FIGS. 1 and 2 illustrate a typical rigid disk data storage device. Data is stored on a plurality of rigid disks 11 that are clamped together in an assembly that rotates about an axis 3. The disk stack assembly includes the magnetic disks 11 supported on a hub 3 separated by spacers 13 and retained by a clamping member 15 to enable the entire assembly to be rotated in unison.
The typical actuator assembly 14 has a series of rigid arms 16 each of which carries a flexure 17 that supports a transducer carrying head 12. The transducers respectively confront the data surfaces of the disks to write data onto and read data from concentric tracks in the magnetic recording layer at the disk surface. The actuator assembly 14 is most commonly rotated about an axis by a voice coil motor (not shown) to move the transducers from one concentric track to another concentric track. A more detailed showing of such a typical voice coil motor drive rotary actuator can be found in U.S. Pat. No. 5,060,095. The spindle and actuator assemblies are supported within an enclosure, formed of a base member 19 and cover 20, that substantially seal the head disk assembly from the surrounding atmosphere. The drive unit is either hermetically sealed or provided with a breather filter to assure that air entering the enclosure is free of airborne contaminants.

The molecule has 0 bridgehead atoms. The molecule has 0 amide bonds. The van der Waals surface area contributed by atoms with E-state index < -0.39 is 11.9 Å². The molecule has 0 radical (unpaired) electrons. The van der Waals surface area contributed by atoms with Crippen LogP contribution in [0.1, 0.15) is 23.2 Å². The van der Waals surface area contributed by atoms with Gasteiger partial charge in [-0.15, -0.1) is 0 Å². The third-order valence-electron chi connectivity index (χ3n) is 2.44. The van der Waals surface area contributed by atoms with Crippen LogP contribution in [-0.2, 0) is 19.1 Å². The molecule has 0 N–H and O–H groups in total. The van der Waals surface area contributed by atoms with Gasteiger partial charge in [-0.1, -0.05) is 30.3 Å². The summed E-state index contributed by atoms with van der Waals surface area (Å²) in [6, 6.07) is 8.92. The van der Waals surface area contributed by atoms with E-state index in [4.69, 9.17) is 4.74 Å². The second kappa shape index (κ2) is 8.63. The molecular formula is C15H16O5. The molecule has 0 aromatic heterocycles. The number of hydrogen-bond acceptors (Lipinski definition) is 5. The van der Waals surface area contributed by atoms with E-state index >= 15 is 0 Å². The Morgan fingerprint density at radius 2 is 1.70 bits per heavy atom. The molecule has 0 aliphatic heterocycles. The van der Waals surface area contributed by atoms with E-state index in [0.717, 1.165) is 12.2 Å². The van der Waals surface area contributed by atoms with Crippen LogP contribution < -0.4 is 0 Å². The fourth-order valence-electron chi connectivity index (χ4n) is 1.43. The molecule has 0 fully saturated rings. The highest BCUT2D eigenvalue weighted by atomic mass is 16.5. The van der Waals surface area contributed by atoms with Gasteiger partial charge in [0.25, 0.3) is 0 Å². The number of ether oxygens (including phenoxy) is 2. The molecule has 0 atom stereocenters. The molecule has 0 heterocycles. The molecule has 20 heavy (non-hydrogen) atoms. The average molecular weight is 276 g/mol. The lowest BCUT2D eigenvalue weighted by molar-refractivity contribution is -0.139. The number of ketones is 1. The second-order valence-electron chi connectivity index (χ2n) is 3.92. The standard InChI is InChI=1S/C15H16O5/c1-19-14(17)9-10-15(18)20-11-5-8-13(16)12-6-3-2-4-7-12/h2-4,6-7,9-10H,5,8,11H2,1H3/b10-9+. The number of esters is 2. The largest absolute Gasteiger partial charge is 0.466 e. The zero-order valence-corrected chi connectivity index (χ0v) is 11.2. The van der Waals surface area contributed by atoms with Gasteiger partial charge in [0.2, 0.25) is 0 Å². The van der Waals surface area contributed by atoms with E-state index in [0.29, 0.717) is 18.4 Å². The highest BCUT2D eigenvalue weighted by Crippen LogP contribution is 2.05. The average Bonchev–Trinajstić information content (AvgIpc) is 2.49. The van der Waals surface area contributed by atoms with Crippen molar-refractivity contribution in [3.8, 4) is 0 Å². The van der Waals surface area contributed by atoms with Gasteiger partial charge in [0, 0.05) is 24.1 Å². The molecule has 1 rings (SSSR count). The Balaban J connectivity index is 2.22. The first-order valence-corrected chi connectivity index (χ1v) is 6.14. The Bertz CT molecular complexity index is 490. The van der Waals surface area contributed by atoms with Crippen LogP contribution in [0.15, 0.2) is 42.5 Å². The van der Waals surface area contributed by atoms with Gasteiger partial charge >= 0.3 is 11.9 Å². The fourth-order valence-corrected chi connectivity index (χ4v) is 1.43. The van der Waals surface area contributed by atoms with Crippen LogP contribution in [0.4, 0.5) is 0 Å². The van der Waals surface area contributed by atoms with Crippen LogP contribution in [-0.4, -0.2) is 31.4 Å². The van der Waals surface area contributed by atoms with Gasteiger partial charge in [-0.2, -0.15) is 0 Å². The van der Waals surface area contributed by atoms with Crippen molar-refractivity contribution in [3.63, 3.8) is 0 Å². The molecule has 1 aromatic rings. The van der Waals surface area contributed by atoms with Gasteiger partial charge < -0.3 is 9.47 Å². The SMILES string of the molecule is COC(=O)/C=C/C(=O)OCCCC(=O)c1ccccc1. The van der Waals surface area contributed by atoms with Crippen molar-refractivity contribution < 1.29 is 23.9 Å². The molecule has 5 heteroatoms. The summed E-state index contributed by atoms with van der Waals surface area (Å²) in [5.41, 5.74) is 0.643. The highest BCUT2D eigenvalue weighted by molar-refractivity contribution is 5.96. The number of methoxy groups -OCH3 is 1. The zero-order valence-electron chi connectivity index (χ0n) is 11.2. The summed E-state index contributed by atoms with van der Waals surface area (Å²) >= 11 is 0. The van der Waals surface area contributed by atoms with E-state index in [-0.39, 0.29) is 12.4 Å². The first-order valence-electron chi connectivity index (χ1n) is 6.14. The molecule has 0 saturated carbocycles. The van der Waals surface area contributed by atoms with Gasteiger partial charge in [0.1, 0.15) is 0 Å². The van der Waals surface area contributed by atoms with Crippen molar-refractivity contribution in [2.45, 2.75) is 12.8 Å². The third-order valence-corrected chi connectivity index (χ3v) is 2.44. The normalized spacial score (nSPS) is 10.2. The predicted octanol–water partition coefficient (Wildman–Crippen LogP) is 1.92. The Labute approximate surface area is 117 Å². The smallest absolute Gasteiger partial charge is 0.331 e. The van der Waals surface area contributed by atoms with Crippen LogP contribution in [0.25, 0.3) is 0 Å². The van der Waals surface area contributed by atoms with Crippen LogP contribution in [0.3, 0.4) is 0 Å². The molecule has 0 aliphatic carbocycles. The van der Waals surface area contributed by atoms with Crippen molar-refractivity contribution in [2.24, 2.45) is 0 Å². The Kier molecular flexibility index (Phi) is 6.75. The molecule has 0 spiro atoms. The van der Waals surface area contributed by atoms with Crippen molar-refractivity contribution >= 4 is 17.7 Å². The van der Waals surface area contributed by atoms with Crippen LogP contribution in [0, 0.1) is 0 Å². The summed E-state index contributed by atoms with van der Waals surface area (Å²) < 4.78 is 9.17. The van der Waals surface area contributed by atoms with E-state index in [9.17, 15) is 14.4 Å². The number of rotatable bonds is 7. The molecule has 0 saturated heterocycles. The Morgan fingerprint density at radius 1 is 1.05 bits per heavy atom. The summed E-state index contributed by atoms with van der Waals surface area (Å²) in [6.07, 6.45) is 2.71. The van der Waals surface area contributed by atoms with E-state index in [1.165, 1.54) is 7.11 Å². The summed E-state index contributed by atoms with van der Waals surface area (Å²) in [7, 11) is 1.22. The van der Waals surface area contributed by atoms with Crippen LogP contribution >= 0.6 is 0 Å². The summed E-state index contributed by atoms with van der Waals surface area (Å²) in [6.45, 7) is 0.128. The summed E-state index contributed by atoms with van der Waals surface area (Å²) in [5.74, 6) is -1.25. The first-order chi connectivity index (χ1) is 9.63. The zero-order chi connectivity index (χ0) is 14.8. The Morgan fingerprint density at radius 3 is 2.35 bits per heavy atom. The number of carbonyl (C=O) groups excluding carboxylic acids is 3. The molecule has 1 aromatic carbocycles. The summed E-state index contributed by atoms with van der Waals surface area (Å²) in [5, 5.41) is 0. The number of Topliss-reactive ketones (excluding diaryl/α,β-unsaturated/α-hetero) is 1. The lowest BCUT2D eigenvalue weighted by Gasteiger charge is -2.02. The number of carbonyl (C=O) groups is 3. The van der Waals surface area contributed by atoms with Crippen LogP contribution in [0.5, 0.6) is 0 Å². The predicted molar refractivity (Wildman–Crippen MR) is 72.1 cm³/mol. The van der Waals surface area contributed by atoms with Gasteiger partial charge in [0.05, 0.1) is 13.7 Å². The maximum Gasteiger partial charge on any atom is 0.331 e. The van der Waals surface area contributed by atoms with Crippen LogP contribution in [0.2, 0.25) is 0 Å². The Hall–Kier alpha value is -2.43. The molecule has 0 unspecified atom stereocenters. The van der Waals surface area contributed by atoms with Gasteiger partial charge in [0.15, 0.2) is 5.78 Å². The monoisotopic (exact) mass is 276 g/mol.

The drive environment to which the present invention is applicable is a near contact disk drive wherein the transducer is separated from the media surface by a film of liquid lubricant and more particularly by a film of high viscosity lubricant that is replenished during the life of the disk drive. The liquid lubricant is a high viscosity lubricant for rigid disks which may be either a perfluorinated or hydrocarbon lubricant with a bulk viscosity of about 1 centipoise or greater.
FIG. 3 schematically shows a spacer ring 22 that separates confronting disk surfaces 21 and adjoins each recording surface upon which a lubricant film is to be maintained.